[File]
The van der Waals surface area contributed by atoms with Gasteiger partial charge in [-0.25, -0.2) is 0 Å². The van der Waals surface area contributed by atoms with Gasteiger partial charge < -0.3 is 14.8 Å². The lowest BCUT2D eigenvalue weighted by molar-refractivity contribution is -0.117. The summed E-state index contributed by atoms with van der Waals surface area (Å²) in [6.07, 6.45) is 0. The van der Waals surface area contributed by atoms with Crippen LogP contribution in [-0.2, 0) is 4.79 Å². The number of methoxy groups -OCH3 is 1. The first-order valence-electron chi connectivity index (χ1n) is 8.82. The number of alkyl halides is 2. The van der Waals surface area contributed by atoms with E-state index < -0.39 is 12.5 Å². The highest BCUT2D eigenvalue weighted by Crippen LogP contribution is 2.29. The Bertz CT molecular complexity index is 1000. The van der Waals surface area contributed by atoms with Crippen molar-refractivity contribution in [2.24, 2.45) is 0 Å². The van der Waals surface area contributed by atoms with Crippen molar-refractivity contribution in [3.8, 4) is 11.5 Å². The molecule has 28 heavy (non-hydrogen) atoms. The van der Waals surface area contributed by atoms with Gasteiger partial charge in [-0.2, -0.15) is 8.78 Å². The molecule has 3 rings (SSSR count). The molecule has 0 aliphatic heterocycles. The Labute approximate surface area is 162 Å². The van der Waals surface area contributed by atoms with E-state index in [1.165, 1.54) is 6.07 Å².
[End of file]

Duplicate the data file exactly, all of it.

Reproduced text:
The van der Waals surface area contributed by atoms with Gasteiger partial charge in [-0.25, -0.2) is 0 Å². The van der Waals surface area contributed by atoms with Gasteiger partial charge < -0.3 is 14.8 Å². The lowest BCUT2D eigenvalue weighted by molar-refractivity contribution is -0.117. The summed E-state index contributed by atoms with van der Waals surface area (Å²) in [6.07, 6.45) is 0. The van der Waals surface area contributed by atoms with Crippen LogP contribution in [-0.2, 0) is 4.79 Å². The number of methoxy groups -OCH3 is 1. The first-order valence-electron chi connectivity index (χ1n) is 8.82. The number of alkyl halides is 2. The van der Waals surface area contributed by atoms with E-state index < -0.39 is 12.5 Å². The highest BCUT2D eigenvalue weighted by Crippen LogP contribution is 2.29. The Bertz CT molecular complexity index is 1000. The van der Waals surface area contributed by atoms with Crippen molar-refractivity contribution in [2.24, 2.45) is 0 Å². The van der Waals surface area contributed by atoms with Crippen molar-refractivity contribution in [3.8, 4) is 11.5 Å². The molecule has 28 heavy (non-hydrogen) atoms. The van der Waals surface area contributed by atoms with Gasteiger partial charge in [-0.2, -0.15) is 8.78 Å². The molecule has 3 rings (SSSR count). The molecule has 0 aliphatic heterocycles. The Labute approximate surface area is 162 Å². The van der Waals surface area contributed by atoms with E-state index in [1.165, 1.54) is 6.07 Å².